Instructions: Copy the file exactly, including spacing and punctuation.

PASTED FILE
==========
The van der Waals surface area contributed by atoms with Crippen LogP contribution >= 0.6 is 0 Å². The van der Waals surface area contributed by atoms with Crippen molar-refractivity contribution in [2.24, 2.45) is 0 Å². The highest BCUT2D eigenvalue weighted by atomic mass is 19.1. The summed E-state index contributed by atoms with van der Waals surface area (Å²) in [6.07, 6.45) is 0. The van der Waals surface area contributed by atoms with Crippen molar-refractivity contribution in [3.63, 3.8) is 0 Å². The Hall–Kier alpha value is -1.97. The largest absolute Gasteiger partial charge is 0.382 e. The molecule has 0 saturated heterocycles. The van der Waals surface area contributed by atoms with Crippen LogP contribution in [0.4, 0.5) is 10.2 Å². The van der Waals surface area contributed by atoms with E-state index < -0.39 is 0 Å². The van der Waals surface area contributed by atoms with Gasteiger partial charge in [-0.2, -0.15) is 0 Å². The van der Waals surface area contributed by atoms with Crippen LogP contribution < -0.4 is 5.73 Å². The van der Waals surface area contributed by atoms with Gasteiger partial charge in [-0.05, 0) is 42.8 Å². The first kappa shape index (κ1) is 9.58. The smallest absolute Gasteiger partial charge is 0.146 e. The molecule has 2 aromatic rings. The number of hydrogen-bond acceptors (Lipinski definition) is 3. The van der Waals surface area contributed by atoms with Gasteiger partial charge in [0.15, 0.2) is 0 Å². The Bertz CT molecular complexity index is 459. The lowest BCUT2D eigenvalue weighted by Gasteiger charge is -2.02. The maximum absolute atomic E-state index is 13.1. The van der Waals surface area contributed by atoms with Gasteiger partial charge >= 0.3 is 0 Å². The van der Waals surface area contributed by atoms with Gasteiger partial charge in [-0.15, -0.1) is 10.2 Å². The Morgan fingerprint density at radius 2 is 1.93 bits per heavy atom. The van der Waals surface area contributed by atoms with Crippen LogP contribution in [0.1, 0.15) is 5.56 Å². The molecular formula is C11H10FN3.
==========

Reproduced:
The van der Waals surface area contributed by atoms with Crippen LogP contribution >= 0.6 is 0 Å². The van der Waals surface area contributed by atoms with Crippen molar-refractivity contribution in [2.24, 2.45) is 0 Å². The highest BCUT2D eigenvalue weighted by atomic mass is 19.1. The summed E-state index contributed by atoms with van der Waals surface area (Å²) in [6.07, 6.45) is 0. The van der Waals surface area contributed by atoms with Crippen molar-refractivity contribution in [3.63, 3.8) is 0 Å². The Hall–Kier alpha value is -1.97. The largest absolute Gasteiger partial charge is 0.382 e. The molecule has 0 saturated heterocycles. The van der Waals surface area contributed by atoms with Crippen LogP contribution in [0.4, 0.5) is 10.2 Å². The van der Waals surface area contributed by atoms with E-state index < -0.39 is 0 Å². The van der Waals surface area contributed by atoms with Gasteiger partial charge in [-0.2, -0.15) is 0 Å². The van der Waals surface area contributed by atoms with Crippen LogP contribution < -0.4 is 5.73 Å². The van der Waals surface area contributed by atoms with Gasteiger partial charge in [-0.05, 0) is 42.8 Å². The first kappa shape index (κ1) is 9.58. The smallest absolute Gasteiger partial charge is 0.146 e. The molecule has 2 aromatic rings. The number of hydrogen-bond acceptors (Lipinski definition) is 3. The van der Waals surface area contributed by atoms with Gasteiger partial charge in [0.15, 0.2) is 0 Å². The Bertz CT molecular complexity index is 459. The lowest BCUT2D eigenvalue weighted by Gasteiger charge is -2.02. The maximum absolute atomic E-state index is 13.1. The van der Waals surface area contributed by atoms with Gasteiger partial charge >= 0.3 is 0 Å². The van der Waals surface area contributed by atoms with Gasteiger partial charge in [-0.15, -0.1) is 10.2 Å². The Morgan fingerprint density at radius 2 is 1.93 bits per heavy atom. The van der Waals surface area contributed by atoms with Crippen LogP contribution in [0.1, 0.15) is 5.56 Å². The molecular formula is C11H10FN3.